Former Baltimore mayor awaits sentence in book deals case

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FILE - In this June 8, 2018, file photo, Baltimore Mayor Catherine Pugh addresses a gathering during the annual meeting of the U.S. Conference of Mayors in Boston. The disgraced former mayor of Baltimore is scheduled to be sentenced during a hearing on Thursday, Feb. 27, 2020. (AP Photo/Charles Krupa, File)

BALTIMORE, Md. – Years before taking the office she'd resign from in disgrace, Catherine Pugh had a vision to see Baltimore “prosper and grow.”

In a 2005 self-published collection of poetry, the woman who would become Baltimore's mayor wrote about her solutions for the city’s challenges and dream of seeing the community unite. Her verse called out elected officials who think “they can play you and even forget ... / A promise they made or a commitment unkept ... / They can disappear at the blink of an eye ... / And all that was said ... considered a lie ..."

Fifteen years later, a federal judge is weighing the contrast described by those poems — commitment to public service and self-interest — to decide how much time Pugh will spend in prison.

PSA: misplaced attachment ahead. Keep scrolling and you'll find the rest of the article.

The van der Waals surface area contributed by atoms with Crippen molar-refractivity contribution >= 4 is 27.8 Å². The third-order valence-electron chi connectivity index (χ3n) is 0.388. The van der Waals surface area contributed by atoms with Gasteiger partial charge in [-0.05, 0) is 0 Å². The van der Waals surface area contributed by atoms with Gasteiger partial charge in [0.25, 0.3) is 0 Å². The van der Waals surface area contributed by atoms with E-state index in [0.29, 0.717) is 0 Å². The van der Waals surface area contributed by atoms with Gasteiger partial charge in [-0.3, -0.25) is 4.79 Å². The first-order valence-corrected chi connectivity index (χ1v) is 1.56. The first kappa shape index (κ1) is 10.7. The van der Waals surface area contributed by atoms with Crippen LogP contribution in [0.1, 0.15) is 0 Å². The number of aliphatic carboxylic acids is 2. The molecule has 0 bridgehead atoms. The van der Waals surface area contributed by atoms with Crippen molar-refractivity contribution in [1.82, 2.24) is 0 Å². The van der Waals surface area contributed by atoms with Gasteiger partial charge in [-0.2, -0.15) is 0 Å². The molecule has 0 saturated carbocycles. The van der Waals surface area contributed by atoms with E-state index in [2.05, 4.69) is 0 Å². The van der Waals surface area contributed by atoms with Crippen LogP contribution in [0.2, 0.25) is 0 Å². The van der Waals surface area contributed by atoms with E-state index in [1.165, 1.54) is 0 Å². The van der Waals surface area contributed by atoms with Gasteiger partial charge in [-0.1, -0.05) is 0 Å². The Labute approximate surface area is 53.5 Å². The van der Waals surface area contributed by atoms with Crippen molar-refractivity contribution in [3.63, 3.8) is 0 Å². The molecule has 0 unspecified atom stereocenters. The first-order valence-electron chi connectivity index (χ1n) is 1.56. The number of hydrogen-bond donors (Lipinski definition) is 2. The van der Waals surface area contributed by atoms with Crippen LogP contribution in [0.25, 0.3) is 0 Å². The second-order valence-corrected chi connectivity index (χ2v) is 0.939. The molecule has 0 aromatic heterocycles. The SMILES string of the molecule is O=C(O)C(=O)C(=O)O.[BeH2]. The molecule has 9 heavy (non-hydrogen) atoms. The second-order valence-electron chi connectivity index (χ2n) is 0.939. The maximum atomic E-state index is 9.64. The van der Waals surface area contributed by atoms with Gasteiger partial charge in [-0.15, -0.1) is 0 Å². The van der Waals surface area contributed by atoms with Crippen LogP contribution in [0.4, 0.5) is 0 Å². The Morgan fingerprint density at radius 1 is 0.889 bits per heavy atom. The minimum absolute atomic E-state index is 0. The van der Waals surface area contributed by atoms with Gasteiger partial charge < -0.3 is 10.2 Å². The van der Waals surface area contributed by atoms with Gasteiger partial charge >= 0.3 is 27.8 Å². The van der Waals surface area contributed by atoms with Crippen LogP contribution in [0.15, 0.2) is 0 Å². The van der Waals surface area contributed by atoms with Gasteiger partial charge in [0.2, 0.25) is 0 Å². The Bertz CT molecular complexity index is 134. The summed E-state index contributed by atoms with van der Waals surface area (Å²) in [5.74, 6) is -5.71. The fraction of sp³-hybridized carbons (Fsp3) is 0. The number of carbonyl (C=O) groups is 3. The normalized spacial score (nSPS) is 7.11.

The veteran Democratic politician will learn her future Thursday when she is sentenced for leading a scheme that sold her other self-published books to nonprofits and foundations to promote her political career and fund her run for mayor.

Pugh, 69, pleaded guilty in November to federal conspiracy and tax evasion charges in a deal with prosecutors, who have asked the judge to impose a prison term of nearly five years. Attorneys for Pugh, who was elected mayor in 2016, have suggested a sentence of 366 days.

Prosecutors say Pugh, helped by aide Gary Brown Jr., double-sold the illustrated “Healthy Holly” children’s books and failed to deliver them to institutions they were purchased for, including the Baltimore City Public Schools. Pugh used the proceeds to fund straw donations to her mayoral campaign and buy a new house. She resigned under pressure in May.

The University of Maryland Medical System — one of the state’s largest employers — was Pugh’s biggest book customer. The system paid her a total of $500,000 for 100,000 copies that were meant to be distributed to schoolchildren, but about 60,000 of those books were sent to a city warehouse and a Pugh office where thousands were removed to give to other customers. Prosecutors say Pugh never delivered the other 40,000 books the health system purchased for city schools.

Pugh had previously served in the state Senate, where she sat on a committee that funded the medical system. She also sat on the hospital network’s board from 2001 until the scandal erupted in March. The former mayor returned the last $100,000 payment and described the deal as a "regrettable mistake" after the scheme was uncovered.